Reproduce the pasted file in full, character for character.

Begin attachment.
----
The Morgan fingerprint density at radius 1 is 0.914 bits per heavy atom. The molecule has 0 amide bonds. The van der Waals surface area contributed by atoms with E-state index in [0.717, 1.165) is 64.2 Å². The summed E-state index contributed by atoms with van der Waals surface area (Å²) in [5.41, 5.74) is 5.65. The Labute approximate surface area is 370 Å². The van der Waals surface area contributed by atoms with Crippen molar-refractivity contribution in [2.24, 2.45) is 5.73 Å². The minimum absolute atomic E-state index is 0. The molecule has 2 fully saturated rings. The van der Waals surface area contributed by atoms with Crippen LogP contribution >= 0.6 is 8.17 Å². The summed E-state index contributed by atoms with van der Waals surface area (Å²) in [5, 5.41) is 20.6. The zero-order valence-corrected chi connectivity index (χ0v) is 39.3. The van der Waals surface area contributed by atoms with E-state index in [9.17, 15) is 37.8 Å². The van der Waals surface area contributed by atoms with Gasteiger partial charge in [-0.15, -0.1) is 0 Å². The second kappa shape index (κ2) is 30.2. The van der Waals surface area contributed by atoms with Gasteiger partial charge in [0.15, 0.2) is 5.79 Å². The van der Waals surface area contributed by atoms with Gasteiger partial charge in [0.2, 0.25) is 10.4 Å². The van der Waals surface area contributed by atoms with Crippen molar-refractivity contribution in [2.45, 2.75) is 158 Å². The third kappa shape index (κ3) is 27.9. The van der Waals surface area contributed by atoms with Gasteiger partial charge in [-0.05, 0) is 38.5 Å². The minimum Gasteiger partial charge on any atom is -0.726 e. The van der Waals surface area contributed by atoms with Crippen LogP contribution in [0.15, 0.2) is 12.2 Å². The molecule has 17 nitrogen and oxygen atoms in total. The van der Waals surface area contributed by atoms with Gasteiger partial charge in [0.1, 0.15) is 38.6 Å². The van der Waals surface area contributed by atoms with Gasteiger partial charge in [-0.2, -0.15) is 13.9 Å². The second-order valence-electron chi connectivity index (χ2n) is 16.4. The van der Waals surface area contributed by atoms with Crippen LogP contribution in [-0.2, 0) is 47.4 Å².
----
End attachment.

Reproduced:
The Morgan fingerprint density at radius 1 is 0.914 bits per heavy atom. The molecule has 0 amide bonds. The van der Waals surface area contributed by atoms with E-state index in [0.717, 1.165) is 64.2 Å². The summed E-state index contributed by atoms with van der Waals surface area (Å²) in [5.41, 5.74) is 5.65. The Labute approximate surface area is 370 Å². The van der Waals surface area contributed by atoms with Crippen molar-refractivity contribution in [2.24, 2.45) is 5.73 Å². The minimum absolute atomic E-state index is 0. The molecule has 2 fully saturated rings. The van der Waals surface area contributed by atoms with Crippen LogP contribution >= 0.6 is 8.17 Å². The summed E-state index contributed by atoms with van der Waals surface area (Å²) in [5, 5.41) is 20.6. The zero-order valence-corrected chi connectivity index (χ0v) is 39.3. The van der Waals surface area contributed by atoms with E-state index in [9.17, 15) is 37.8 Å². The van der Waals surface area contributed by atoms with Gasteiger partial charge in [-0.15, -0.1) is 0 Å². The second kappa shape index (κ2) is 30.2. The van der Waals surface area contributed by atoms with Gasteiger partial charge in [0.15, 0.2) is 5.79 Å². The van der Waals surface area contributed by atoms with Gasteiger partial charge in [0.2, 0.25) is 10.4 Å². The van der Waals surface area contributed by atoms with Crippen molar-refractivity contribution in [2.45, 2.75) is 158 Å². The third kappa shape index (κ3) is 27.9. The van der Waals surface area contributed by atoms with Gasteiger partial charge in [-0.05, 0) is 38.5 Å². The minimum Gasteiger partial charge on any atom is -0.726 e. The van der Waals surface area contributed by atoms with Crippen LogP contribution in [0.15, 0.2) is 12.2 Å². The molecule has 17 nitrogen and oxygen atoms in total. The van der Waals surface area contributed by atoms with Gasteiger partial charge in [0.1, 0.15) is 38.6 Å². The van der Waals surface area contributed by atoms with Gasteiger partial charge in [-0.2, -0.15) is 13.9 Å². The second-order valence-electron chi connectivity index (χ2n) is 16.4. The van der Waals surface area contributed by atoms with Crippen LogP contribution in [-0.2, 0) is 47.4 Å².